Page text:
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T. De Witt Talmage eBook

Thomas De Witt Talmage
This eBook from the Gutenberg Project consists of approximately 389 pages of information about T. De Witt Talmage.
after this Alfred S. Barnes departed.  He has not disappeared, nor will until our Historical Hall, our Academy of Music, and Mercantile Library, our great asylums of mercy, and churches of all denominations shall have crumbled.  His name has been a bulwark of credit in the financial affairs over which he presided.  He was a director of many universities.  What reinforcement to the benevolence of the day his patronage was!  I enjoyed a warm personal friendship with him for many years, and my gratitude and admiration were unbounded.  He was a man of strict integrity in business circles, the highest type of a practical Christian gentleman.  Unlike so many successful business men, he maintained an unusual simplicity of character.  He declined the Mayoralty and Congressional honours that he might pursue the ways of peace.

The great black-winged angel was being desperately beaten back, however, by the rising generation of doctors, young, hearty, industrious, ambitious graduates of the American universities.  How bitterly vaccination was fought even by ministers of the Gospel.  Small wits caricatured it, but what a world-wide human benediction it proved.  I remember being in Edinburgh a few weeks after the death of Sir James Y. Simpson, and his photograph was in every shop window, in honour of the man who first used chloroform as an anaesthetic.  In former days they tried to dull pain by using the hasheesh of the Arabs.  Dr. Simpson’s wet sponge was a blessing put into the hands of the surgeon.  The millennium for the souls of men will be when the doctors have discovered the millennium for their bodies.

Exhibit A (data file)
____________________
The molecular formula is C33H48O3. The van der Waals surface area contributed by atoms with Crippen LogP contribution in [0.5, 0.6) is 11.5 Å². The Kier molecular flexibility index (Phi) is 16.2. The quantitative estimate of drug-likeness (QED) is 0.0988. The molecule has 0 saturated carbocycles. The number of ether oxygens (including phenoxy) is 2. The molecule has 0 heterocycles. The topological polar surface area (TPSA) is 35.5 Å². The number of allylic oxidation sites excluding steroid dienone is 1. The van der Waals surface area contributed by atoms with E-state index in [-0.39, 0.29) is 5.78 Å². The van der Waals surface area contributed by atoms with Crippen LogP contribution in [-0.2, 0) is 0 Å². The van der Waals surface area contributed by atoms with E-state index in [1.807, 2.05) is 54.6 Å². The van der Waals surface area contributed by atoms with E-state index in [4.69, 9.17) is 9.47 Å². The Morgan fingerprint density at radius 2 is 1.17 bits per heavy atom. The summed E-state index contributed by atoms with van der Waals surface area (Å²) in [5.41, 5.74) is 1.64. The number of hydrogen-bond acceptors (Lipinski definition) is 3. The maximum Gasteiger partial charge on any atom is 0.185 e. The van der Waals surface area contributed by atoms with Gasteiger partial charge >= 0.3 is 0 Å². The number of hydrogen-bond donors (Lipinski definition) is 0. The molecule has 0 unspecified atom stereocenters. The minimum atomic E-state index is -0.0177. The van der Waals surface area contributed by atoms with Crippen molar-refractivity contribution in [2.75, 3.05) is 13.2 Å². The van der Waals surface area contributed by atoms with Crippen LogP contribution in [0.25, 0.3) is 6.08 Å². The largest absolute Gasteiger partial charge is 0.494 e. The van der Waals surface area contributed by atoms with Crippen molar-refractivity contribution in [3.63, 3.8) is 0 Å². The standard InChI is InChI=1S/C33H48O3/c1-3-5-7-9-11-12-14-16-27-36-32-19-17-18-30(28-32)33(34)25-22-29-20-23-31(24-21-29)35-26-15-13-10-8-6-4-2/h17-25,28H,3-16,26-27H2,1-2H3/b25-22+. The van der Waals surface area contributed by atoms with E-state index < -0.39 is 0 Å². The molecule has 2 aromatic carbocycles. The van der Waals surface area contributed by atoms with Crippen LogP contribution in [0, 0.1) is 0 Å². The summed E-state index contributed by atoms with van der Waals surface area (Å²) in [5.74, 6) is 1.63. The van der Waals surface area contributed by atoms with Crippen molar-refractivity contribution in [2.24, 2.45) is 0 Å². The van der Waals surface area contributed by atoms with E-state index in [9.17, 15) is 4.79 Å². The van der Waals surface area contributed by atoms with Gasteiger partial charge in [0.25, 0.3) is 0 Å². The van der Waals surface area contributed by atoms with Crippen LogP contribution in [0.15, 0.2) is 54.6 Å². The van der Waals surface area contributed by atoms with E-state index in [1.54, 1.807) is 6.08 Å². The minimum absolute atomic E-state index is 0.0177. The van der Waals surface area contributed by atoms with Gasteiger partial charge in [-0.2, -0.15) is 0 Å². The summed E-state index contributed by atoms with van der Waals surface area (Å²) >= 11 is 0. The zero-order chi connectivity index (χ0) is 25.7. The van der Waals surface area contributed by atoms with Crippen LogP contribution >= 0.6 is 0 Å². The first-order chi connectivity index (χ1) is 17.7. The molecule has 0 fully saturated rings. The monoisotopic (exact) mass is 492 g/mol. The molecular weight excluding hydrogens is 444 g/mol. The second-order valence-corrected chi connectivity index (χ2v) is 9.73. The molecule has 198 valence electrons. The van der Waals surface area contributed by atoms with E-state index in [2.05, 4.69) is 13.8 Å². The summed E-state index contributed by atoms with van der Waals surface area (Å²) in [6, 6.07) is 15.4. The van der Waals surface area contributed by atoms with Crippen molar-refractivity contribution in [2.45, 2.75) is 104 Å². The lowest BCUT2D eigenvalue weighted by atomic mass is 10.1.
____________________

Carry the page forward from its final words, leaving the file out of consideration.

Dr. Bush used to say in his valedictory address to the students of the medical college, “Young gentlemen, you have two pockets:  a large pocket and a small pocket.  The large pocket is for your annoyances and your insults, the small pocket for your fees.”

In March, 1888, we lost a man who bestowed a new dispensation upon the dumb animals that bear our burdens—­Henry Bergh.  Abused and ridiculed most of his life, he established a great work for the good men and women of the ensuing centuries to carry out.  Long may his name live in our consecrated memory.  In the same month, from Washington to Toledo, the long funeral train of Chief Justice White steamed across country, passing multitudes of uncovered heads bowed in sorrowing respect, while across the sea men honoured his distinguished memory.

What a splendid inheritance for those of us who must pass out of the multitude without much ado, if we are not remembered among the bores of life.  There were bores in the pulpit who made their congregations dread Sundays; made them wish that Sunday would come only once a month.  At one time an original Frenchman actually tried having a Sunday only once every ten days.  A minister should have a conference with his people before he preaches, otherwise how can he tell what medicine to give them?  He must feel the spiritual pulse.  Every man is a walking eternity in himself, but he will never qualify if he insists on being a bore, even if he have to face sensational newspaper stories about himself.

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